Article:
Two bites of a Little Pig Barbecue sandwich would come to seem a nice dinner compared to the occasional none at all we’d experience over the next 18 months or our father’s picking dandelion greens from the field across the street, stirring them into a pot of Van Kamp Pork & Beans ’til the mixture heated through, and not only calling that dinner but, adding that we were ungrateful little bastards for not appreciating this “southern delicacy” he’d prepared for us.
One of the first things I remember us doing on one of our first Memphis days together as a family was, my father driving us along Beale Street — Home of the blues, he said proudly; Home of jazz, he beamed –and then, driving through/amidst, a Civil Rights protest of segregated lunch counters in downtown Memphis.
This was Fall, 196o; prime-time in the era of Civil Rights, and this was Memphis, Tennessee.
Me, I was a white girl from south-central Wisconsin and I’m not sure I’d ever even seen a black person “in person” before. I was definitely not familiar with what I was seeing in Memphis on the tour our father took us on that day: Negroes were being arrested for, simply sitting on stools in the so-called “wrong section” of these restaurant areas in Walgreen’s- and Woolworth’s-type stores.
Sit-in at white-only Walgreen’s lunch counter in downtown Nashville, Feb., 1960; photo from Wikipedia at http://en.wikipedia.org/wiki/Nashville_sit-ins , accessed Apr., 2014. (Originally published with the article “Negro Sit-Ins Resumed Here” in The Tennessean, Mar. 26, 1960.)
To me it was all too bizarre, and at my complete disbelief at what I was seeing, my father decided to take the tour further, inject a little “hands-on learning” into it. “Here, let me show you,” he says, parking and leading me in to the store being picketed/demonstrated at.
“Go sit there,” he said, pointing at a stool, smiling. I complied, curious where this was going. “Can I order something?” I asked, and he said, “Sure.”
Fast enough to startle me, a policeman scurries up to me and near yells in a sinister tone, “You can’t sit there!” My face, the kind that likes to emote all over the place, registers confusion and a little fear and he softens just a bit, pointing sternly to a sign: “Colored.”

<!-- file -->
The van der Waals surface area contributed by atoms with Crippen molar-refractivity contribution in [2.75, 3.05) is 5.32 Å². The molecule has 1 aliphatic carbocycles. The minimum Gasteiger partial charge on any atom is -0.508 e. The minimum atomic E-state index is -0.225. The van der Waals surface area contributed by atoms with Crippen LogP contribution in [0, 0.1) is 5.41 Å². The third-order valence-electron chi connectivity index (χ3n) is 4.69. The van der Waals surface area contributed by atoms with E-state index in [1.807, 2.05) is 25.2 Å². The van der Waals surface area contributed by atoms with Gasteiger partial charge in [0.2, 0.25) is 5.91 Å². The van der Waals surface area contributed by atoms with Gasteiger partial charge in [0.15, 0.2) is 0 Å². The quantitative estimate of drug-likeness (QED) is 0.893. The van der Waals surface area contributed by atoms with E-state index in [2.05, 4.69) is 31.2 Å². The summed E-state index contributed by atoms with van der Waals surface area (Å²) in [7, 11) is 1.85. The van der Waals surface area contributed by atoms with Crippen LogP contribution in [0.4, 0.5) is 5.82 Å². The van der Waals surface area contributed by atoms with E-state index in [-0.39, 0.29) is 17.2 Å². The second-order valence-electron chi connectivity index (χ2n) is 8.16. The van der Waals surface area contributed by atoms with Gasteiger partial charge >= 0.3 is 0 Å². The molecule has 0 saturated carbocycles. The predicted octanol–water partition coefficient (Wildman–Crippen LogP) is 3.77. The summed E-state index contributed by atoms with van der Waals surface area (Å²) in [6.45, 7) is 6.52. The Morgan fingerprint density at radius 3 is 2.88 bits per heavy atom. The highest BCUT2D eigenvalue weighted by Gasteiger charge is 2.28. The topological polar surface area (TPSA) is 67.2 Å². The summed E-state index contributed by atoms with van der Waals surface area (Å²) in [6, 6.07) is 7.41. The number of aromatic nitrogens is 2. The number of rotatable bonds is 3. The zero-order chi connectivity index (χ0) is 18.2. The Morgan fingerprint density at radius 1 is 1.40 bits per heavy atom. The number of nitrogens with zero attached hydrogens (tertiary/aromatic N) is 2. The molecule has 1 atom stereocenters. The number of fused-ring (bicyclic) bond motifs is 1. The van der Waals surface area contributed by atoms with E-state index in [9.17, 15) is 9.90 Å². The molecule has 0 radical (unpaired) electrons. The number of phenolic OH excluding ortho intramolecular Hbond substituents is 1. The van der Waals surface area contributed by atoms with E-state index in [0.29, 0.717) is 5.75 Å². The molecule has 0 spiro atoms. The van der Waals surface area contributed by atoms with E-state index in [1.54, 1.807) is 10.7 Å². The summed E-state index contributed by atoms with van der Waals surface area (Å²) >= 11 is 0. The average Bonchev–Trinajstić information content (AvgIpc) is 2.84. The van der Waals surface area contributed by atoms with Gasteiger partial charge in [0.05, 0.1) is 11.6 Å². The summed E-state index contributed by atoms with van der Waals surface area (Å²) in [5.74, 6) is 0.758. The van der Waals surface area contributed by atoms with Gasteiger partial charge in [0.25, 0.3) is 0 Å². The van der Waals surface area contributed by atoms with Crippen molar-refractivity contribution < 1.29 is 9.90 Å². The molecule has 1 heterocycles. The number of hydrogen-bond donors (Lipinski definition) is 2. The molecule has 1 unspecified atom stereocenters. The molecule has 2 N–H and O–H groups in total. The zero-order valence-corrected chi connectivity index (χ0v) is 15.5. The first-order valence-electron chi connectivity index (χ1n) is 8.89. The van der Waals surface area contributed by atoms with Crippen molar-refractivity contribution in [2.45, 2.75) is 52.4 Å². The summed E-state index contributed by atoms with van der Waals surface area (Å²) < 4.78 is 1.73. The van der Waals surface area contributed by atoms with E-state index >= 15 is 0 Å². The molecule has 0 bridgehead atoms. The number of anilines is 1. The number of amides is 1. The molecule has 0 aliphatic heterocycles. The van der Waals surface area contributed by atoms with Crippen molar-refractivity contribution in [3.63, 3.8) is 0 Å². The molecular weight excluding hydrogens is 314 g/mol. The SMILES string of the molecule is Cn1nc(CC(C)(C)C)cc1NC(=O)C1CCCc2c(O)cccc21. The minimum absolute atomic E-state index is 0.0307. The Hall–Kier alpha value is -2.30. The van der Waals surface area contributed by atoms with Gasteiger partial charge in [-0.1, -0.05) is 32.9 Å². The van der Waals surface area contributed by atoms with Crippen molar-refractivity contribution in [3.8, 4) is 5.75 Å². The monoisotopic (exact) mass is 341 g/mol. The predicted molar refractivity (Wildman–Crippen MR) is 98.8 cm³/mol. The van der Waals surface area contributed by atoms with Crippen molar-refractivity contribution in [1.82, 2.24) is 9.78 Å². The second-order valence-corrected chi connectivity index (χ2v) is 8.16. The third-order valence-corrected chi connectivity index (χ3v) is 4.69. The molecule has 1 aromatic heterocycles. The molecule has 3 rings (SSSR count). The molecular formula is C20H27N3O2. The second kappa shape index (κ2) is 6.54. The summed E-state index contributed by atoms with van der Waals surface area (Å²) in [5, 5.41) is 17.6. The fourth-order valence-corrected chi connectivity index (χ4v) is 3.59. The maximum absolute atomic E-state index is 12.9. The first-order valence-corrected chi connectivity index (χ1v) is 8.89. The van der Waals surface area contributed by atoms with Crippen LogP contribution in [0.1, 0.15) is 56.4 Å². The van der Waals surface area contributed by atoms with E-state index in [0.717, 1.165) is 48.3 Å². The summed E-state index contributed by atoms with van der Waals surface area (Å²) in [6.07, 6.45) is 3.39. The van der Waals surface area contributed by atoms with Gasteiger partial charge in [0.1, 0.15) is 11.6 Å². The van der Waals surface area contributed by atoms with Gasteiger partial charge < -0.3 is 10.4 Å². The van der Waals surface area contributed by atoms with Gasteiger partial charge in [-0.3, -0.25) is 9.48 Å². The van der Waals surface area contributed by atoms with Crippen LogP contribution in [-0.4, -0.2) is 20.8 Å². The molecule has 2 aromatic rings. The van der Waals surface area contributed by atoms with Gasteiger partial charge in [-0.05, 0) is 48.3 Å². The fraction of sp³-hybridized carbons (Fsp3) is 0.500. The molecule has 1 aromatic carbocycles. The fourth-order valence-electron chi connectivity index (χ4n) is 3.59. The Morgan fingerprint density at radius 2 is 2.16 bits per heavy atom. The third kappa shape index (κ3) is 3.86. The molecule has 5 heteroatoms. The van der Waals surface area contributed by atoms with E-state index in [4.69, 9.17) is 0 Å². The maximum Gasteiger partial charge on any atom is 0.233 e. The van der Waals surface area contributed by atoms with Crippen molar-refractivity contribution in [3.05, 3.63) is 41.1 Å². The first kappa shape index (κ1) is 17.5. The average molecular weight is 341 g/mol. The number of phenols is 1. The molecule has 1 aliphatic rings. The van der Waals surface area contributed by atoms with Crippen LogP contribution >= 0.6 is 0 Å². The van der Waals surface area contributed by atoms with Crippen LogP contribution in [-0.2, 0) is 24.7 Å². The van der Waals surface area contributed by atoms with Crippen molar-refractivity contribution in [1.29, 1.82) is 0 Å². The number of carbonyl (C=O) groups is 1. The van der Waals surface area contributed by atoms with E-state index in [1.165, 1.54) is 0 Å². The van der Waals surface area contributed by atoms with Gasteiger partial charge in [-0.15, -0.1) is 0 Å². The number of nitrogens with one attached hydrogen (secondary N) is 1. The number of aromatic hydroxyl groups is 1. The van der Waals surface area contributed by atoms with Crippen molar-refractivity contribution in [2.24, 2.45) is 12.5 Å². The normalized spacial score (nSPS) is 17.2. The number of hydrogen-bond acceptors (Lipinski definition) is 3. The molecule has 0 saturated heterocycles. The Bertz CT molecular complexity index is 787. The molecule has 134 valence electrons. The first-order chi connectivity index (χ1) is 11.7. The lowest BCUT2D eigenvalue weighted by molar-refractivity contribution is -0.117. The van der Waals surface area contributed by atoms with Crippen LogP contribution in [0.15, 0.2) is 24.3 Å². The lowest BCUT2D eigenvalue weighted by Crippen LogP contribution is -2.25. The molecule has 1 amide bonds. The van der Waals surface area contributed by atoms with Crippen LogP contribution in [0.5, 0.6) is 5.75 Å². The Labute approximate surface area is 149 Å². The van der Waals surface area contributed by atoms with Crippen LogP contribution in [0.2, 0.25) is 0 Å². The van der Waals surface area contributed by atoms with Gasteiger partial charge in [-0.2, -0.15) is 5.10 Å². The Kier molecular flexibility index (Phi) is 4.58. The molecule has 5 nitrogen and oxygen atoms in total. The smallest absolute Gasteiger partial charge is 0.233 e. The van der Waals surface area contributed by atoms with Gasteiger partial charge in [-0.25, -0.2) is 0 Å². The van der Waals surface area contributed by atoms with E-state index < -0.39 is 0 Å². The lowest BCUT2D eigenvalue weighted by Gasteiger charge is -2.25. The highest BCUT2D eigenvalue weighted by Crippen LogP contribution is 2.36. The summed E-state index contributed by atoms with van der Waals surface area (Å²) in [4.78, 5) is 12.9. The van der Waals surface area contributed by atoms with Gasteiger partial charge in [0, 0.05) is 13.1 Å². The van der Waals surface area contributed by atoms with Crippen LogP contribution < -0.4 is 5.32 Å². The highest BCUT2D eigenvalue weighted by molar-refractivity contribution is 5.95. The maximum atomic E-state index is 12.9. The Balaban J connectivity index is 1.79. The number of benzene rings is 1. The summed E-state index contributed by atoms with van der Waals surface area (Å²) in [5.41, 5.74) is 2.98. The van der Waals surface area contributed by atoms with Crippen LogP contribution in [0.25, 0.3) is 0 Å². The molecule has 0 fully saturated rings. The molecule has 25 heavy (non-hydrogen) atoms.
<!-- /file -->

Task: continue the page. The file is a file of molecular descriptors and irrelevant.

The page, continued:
My father steps up and says to the police officer, “She’s from up north, she doesn’t know this stuff. I was just teaching her.”
The officer regards my father with a mix of, Well aren’t you a stupid idiot, and, what could only be called, Warning, and my father gets humble, apologizes, and removes me from the scene/establishment.
This is a real Land Of Savages, I think.
Chattanooga Police unleash high-pressure water jets on peaceful student demonstrators in downtown Chattanooga, Feb., 1960. Photo from Chris Brooks blog, “History, Politics And Commentary From a Social Justice Perspective, at http://chactivist.com/post/51391103703/the-chattanooga-roots-of-the-black-power-movement ,
accessed Apr., 2014.
At first we lived in a private home with an elderly woman and her grandson? nephew? who rented rooms to our father. My sisters & I shared one room, my father & Pete & Phil, another.
It was nice. I liked that the old woman’s presence put a major damper on my father’s molestation of us. I did not like that in the mornings in public school we had to stand and say the “Our Father” together — I was feeling a bit miffed with God for letting our mother die, not to mention the fact that we were then left to be raised by a man who rivaled any troll or goblin from under the bridge in any faerie tale I’d ever read — nor was I real comfortable with what followed that morning prayer every day in school: a rousing group-sing of “Dixie,” aka the anthem of the Confederate States of America.
“Oh, I wish I was in the land of cotton,
“Old times there are not forgotten,
“Look away, look away, look away Dixie Land.
“In Dixie Land, where I was born in,
“early on one frosty mornin’,
“Look away, look away, look away Dixie Land.
“I wish I was in Dixie, Hooray! Hooray!
“In Dixie Land I’ll take my stand
“to live and die in Dixie.
“Away, away, away down south in Dixie.
“Away, away, away down south in Dixie”
I was genuinely confused at references to “The War of Northern Aggression.” I was familiar with The American Civil War, but this one of northern aggression I’d somehow missed and, I was a good student. When I realized it was all one and the same, I felt like such a stranger in a strange land. (What would the Blessed Sacrament nuns of my 1st & 2nd grade years have to say about all this?)
These people are scary, I decided: they made poor farmers mostly Negroes live in teeny houses with holes in the walls & roofs; they celebrated pre-Civil-War days of slavery as if those had been the best of times; they separated people by skin color at lunch counters and arrested anyone defying the custom. What the…?
But like I said, it was okay, nice where we were living and, I did like that the old woman’s presence put a major damper on my father’s molestation of us.
Then one day our landlady inexplicably? chased two of my siblings around her kitchen with an iron skillet, and, we moved.